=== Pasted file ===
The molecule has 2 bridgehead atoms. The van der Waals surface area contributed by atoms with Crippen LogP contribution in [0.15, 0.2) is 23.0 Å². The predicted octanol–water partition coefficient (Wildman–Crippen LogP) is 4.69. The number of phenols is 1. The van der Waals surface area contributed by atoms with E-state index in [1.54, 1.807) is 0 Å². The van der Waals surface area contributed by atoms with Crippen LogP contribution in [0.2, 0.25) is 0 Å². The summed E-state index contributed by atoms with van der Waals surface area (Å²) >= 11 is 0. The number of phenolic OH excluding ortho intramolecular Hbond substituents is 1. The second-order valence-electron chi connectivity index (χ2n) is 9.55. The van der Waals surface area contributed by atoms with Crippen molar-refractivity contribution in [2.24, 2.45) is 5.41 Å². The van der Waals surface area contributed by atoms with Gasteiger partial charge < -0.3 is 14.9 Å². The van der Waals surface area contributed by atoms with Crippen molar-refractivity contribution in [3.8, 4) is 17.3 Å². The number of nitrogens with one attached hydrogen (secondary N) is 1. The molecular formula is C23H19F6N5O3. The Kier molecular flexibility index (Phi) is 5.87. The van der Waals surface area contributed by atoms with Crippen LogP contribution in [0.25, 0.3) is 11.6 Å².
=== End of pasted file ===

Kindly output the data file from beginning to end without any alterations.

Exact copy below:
The molecule has 2 bridgehead atoms. The van der Waals surface area contributed by atoms with Crippen LogP contribution in [0.15, 0.2) is 23.0 Å². The predicted octanol–water partition coefficient (Wildman–Crippen LogP) is 4.69. The number of phenols is 1. The van der Waals surface area contributed by atoms with E-state index in [1.54, 1.807) is 0 Å². The van der Waals surface area contributed by atoms with Crippen LogP contribution in [0.2, 0.25) is 0 Å². The summed E-state index contributed by atoms with van der Waals surface area (Å²) >= 11 is 0. The number of phenolic OH excluding ortho intramolecular Hbond substituents is 1. The second-order valence-electron chi connectivity index (χ2n) is 9.55. The van der Waals surface area contributed by atoms with Crippen molar-refractivity contribution in [2.24, 2.45) is 5.41 Å². The van der Waals surface area contributed by atoms with Gasteiger partial charge < -0.3 is 14.9 Å². The van der Waals surface area contributed by atoms with Crippen molar-refractivity contribution in [3.8, 4) is 17.3 Å². The number of nitrogens with one attached hydrogen (secondary N) is 1. The molecular formula is C23H19F6N5O3. The Kier molecular flexibility index (Phi) is 5.87. The van der Waals surface area contributed by atoms with Crippen LogP contribution in [0.25, 0.3) is 11.6 Å².